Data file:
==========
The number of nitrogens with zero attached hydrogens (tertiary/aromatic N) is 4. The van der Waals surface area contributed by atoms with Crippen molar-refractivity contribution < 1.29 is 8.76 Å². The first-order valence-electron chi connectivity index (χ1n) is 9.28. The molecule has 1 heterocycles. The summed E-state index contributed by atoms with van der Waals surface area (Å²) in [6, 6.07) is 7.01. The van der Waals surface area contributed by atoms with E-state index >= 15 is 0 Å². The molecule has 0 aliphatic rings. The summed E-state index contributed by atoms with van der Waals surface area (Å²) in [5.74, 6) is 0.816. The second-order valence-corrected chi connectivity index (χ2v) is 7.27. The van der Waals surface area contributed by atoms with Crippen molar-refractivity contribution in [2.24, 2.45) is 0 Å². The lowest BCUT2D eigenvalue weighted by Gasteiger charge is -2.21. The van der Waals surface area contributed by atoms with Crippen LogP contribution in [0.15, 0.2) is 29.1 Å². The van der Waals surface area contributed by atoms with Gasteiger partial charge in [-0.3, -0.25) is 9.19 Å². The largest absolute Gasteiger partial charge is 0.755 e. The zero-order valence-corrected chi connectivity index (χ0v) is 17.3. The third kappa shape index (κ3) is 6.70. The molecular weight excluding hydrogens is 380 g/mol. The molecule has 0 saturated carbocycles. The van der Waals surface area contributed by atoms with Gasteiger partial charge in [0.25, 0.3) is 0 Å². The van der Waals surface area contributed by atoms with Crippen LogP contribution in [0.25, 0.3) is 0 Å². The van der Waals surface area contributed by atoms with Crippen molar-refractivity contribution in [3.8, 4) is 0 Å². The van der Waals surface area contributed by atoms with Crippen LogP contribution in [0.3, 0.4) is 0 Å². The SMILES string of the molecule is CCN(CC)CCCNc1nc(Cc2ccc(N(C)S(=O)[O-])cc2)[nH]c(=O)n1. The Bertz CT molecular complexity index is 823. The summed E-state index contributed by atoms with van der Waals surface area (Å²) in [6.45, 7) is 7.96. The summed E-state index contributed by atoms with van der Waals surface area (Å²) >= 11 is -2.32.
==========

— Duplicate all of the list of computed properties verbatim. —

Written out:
The number of nitrogens with zero attached hydrogens (tertiary/aromatic N) is 4. The van der Waals surface area contributed by atoms with Crippen molar-refractivity contribution < 1.29 is 8.76 Å². The first-order valence-electron chi connectivity index (χ1n) is 9.28. The molecule has 1 heterocycles. The summed E-state index contributed by atoms with van der Waals surface area (Å²) in [6, 6.07) is 7.01. The van der Waals surface area contributed by atoms with E-state index >= 15 is 0 Å². The molecule has 0 aliphatic rings. The summed E-state index contributed by atoms with van der Waals surface area (Å²) in [5.74, 6) is 0.816. The second-order valence-corrected chi connectivity index (χ2v) is 7.27. The van der Waals surface area contributed by atoms with Crippen molar-refractivity contribution in [2.24, 2.45) is 0 Å². The lowest BCUT2D eigenvalue weighted by Gasteiger charge is -2.21. The van der Waals surface area contributed by atoms with Crippen LogP contribution in [0.15, 0.2) is 29.1 Å². The van der Waals surface area contributed by atoms with Gasteiger partial charge in [-0.3, -0.25) is 9.19 Å². The largest absolute Gasteiger partial charge is 0.755 e. The zero-order valence-corrected chi connectivity index (χ0v) is 17.3. The third kappa shape index (κ3) is 6.70. The molecular weight excluding hydrogens is 380 g/mol. The molecule has 0 saturated carbocycles. The van der Waals surface area contributed by atoms with Gasteiger partial charge in [0.25, 0.3) is 0 Å². The van der Waals surface area contributed by atoms with Crippen LogP contribution in [0.25, 0.3) is 0 Å². The van der Waals surface area contributed by atoms with Crippen molar-refractivity contribution in [3.8, 4) is 0 Å². The van der Waals surface area contributed by atoms with Crippen LogP contribution in [0.3, 0.4) is 0 Å². The SMILES string of the molecule is CCN(CC)CCCNc1nc(Cc2ccc(N(C)S(=O)[O-])cc2)[nH]c(=O)n1. The Bertz CT molecular complexity index is 823. The summed E-state index contributed by atoms with van der Waals surface area (Å²) in [6.45, 7) is 7.96. The summed E-state index contributed by atoms with van der Waals surface area (Å²) >= 11 is -2.32.